Nonverbal Communication Can Be Intentional or Unintentional

Suppose you are working as a salesclerk in a retail store, and a customer communicated frustration to you. Would the nonverbal aspects of your response be intentional or unintentional? Your job is to be pleasant and courteous at all times, yet your wrinkled eyebrows or wide eyes may have been unintentional. They clearly communicate your negative feelings at that moment. Restating your wish to be helpful and displaying nonverbal gestures may communicate “no big deal,” but the stress of the moment is still “written” on your face.

Can we tell when people are intentionally or unintentionally communicating nonverbally? We often assign intentional motives to nonverbal communication when in fact their display is unintentional, and often hard to interpret.

Nonverbal Messages Communicate Feelings and Attitudes

Steven Beebe, Susan Beebe, and Mark Redmond offer additional insights on interpersonal nonverbal communication. These authors show that you often react faster than you think. Your nonverbal responses communicate your initial reaction before you can process it through language or formulate an appropriate response. If your appropriate, spoken response doesn’t match your nonverbal reaction, you may give away your true feelings and attitudes (Beebe, S., Beebe, S., and Redmond, M., 2002).

Albert Mehrabian asserts that we rarely communicate emotional messages through the spoken word. According to Mehrabian, 93 percent of the time we communicate our emotions nonverbally, with at least 55 percent associated with facial gestures. Vocal cues, body position and movement, and normative space between speaker and receiver can also be clues to feelings and attitudes (Mehrabian, A., 1972).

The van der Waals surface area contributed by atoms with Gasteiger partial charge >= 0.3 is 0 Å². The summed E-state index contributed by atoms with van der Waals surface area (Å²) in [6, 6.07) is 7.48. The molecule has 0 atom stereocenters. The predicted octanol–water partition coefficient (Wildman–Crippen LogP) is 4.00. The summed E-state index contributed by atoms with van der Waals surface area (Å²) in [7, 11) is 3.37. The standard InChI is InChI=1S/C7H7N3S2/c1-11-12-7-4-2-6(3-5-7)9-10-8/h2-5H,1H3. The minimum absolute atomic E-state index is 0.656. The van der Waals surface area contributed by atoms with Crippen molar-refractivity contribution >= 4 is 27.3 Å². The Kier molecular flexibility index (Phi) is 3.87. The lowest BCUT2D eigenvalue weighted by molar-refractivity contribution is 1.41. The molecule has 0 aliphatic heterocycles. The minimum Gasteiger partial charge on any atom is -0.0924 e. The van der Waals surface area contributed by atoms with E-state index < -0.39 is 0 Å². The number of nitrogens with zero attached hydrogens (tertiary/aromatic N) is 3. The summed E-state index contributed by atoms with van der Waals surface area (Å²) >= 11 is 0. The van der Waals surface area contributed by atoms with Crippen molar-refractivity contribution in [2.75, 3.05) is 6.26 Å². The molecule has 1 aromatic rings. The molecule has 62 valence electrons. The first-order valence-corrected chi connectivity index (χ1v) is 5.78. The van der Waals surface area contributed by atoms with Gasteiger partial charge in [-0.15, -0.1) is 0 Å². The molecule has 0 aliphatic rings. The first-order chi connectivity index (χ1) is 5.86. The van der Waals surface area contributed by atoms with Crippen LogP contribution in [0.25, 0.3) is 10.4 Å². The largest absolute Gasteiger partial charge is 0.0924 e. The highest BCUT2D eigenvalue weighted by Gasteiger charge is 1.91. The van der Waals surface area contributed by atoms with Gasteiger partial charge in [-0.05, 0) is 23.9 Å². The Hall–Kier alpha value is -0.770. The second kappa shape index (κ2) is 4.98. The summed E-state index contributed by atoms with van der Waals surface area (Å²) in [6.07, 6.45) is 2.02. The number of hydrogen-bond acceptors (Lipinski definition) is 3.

Is your first emotional response always an accurate and true representation of your feelings and attitudes, or does your emotional response change across time? Our emotional responses are changing all the time, and sometimes a moment of frustration or a flash of anger can signal to the receiver a feeling or emotion that existed for a moment, but has since passed. Their response to your communication will be based on that perception, even though you might already be over the issue. In this case, your spoken words may serve you well. You may need to articulate clearly that you were frustrated, but not anymore. The words spoken out loud can serve to clarify and invite additional discussion.

We Believe Nonverbal Communication More than Verbal

Building on the example of responding to a situation with facial gestures associated with frustration before you even have time to think of an appropriate verbal response, let’s ask the question: what would you believe, someone’s actions or their words? According to William Seiler and Melissa Beall, most people tend to believe the nonverbal message over the verbal message.